• Date: 30/11/2018
  • Cemetery: Keilor Cemetery

A commemorative Gallipoli Oak planted at Keilor Cemetery will provide a lasting tribute to local community members who served at war.

The oak was recently dedicated at a ceremony hosted in partnership with Keilor Historical Society, under grey skies befitting the solemnity of the occasion. 

Among the attendees was guest of honour Judy Ralph, 81. Judy is a descendant of the four Anderson brothers from Keilor who fought at Gallipoli in World War I.

The Anderson brothers, who were Judy’s uncles, survived the war and returned home to Keilor. One of them, Donald, is buried at Keilor Cemetery.

GMCT chair Geoff Mabbett spoke at the dedication ceremony, along with GMCT CEO Jacqui Weatherill.

Geoff said the juvenile Gallipoli Oak planted at Keilor Cemetery would become a treasured community asset and a meaningful place for visitors to reflect on the contributions and sacrifices of Australia’s service men and women.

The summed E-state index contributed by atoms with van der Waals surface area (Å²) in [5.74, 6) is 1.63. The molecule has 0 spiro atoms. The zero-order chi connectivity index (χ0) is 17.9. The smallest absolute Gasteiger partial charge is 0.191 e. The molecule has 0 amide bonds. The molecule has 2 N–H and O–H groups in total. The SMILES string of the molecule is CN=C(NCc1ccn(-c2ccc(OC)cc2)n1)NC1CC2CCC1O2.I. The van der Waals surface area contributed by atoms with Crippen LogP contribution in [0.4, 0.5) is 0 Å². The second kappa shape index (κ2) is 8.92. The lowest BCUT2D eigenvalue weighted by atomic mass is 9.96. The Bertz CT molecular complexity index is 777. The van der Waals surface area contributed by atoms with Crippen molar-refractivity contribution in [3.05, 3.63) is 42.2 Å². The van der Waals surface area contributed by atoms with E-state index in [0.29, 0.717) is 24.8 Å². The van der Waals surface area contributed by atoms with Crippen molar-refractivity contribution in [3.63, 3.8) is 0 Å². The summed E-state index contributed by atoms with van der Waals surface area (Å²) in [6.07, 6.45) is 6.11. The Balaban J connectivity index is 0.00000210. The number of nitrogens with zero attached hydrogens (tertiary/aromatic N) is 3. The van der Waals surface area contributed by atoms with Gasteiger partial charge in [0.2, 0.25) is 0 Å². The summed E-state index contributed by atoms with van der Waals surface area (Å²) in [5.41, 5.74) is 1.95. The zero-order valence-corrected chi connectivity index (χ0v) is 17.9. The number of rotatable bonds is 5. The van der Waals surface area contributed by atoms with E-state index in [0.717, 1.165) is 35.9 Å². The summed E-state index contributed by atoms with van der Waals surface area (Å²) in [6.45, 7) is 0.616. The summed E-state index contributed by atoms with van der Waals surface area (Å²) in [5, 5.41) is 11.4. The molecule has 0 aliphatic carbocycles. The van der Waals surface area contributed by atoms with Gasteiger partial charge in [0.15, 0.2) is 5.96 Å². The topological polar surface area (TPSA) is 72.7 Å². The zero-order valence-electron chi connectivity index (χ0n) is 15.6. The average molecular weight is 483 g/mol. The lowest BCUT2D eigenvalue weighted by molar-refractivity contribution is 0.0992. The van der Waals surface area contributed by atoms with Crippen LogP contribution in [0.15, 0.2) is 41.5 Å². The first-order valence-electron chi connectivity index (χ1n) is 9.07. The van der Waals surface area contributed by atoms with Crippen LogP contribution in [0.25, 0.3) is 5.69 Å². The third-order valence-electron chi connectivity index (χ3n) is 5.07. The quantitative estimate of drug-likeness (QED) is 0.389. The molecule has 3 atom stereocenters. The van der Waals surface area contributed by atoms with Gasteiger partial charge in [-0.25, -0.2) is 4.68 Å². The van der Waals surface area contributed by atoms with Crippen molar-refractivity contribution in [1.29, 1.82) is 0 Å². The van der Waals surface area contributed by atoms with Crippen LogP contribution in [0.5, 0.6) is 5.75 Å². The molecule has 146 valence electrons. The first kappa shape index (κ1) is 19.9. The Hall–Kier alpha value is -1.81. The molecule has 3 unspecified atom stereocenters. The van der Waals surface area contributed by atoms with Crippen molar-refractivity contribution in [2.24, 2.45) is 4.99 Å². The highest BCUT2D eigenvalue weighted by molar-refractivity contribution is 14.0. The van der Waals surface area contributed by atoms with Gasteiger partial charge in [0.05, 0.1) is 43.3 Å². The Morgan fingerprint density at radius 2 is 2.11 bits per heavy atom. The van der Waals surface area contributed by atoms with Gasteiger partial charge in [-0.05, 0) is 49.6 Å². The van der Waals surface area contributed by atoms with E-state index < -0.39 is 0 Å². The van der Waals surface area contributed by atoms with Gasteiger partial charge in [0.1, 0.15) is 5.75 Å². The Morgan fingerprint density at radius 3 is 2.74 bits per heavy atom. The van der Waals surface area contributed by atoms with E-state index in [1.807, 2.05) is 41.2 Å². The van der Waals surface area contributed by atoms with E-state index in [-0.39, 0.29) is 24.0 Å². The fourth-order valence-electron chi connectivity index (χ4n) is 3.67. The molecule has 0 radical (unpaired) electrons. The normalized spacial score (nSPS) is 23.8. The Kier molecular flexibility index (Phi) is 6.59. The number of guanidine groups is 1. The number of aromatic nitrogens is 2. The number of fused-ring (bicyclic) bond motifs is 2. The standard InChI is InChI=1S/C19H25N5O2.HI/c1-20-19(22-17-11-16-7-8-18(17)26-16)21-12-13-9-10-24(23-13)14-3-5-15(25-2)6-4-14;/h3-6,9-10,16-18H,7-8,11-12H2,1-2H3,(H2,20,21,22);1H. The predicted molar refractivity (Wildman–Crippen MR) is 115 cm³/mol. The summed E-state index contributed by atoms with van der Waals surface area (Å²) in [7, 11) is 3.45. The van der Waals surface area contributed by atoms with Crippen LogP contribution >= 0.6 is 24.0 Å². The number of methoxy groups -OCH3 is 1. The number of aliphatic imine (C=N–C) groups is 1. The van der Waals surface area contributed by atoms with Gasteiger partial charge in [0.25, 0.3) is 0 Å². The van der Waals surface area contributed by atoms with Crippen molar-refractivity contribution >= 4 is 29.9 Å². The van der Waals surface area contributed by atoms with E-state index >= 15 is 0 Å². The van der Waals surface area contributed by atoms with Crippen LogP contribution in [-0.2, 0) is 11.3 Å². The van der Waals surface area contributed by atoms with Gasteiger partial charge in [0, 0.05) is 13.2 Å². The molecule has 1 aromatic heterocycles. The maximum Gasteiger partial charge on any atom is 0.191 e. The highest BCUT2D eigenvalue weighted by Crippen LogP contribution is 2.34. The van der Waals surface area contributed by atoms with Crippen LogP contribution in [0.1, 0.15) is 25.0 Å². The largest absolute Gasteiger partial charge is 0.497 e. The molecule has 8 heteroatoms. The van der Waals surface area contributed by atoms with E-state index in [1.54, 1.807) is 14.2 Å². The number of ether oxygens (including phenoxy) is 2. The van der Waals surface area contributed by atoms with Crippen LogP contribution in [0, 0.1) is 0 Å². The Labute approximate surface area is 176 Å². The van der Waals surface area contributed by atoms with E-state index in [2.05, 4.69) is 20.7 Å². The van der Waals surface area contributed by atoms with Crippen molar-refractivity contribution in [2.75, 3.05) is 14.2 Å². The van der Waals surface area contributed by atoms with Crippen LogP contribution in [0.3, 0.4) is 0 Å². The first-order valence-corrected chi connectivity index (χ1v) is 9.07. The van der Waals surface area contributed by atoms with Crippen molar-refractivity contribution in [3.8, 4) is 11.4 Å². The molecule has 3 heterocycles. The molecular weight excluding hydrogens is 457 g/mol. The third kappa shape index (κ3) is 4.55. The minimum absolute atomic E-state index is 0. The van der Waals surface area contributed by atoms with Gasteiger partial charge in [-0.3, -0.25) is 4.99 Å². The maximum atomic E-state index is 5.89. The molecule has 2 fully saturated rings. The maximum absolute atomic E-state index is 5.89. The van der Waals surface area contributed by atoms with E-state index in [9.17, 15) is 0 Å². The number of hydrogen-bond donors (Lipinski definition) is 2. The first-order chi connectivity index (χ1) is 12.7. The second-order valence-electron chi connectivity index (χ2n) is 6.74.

Gallipoli Oaks were a familiar sight to Australian soldiers serving at Gallipoli in World War I. The small, prickly oak trees grew along the ridges and valleys of the Gallipoli peninsula. Acorns were collected by servicemen during the campaign and many sent them back to Australia, where some were planted. 

The tree planted at Keilor Cemetery was provided by the National Trust of Australia (Victoria). It is descended from acorns sent home by Captain William Winter-Cooke during the Gallipoli campaign. The acorns were planted by his family at his home in Hamilton, Victoria in 1916. Offspring from these trees were later planted at the Royal Botanic Gardens and the Shrine of Remembrance. 

Hundreds of Gallipoli Oaks have been planted in recent years to mark the Anzac Centenary 2014-2018, as part of the Gallipoli Oaks Project run by the National Trust of Australia (Victoria). 

 

GMCT chair Geoff Mabbett (right) spoke at the ceremony and helped unveil the plaque at Keilor Cemetery.

Judy Ralph (left) was the guest of honour at the ceremony to mark the planting of the Gallipoli Oak. 

Susan Jennison, president of Keilor Historical Society (left) and John Jennison.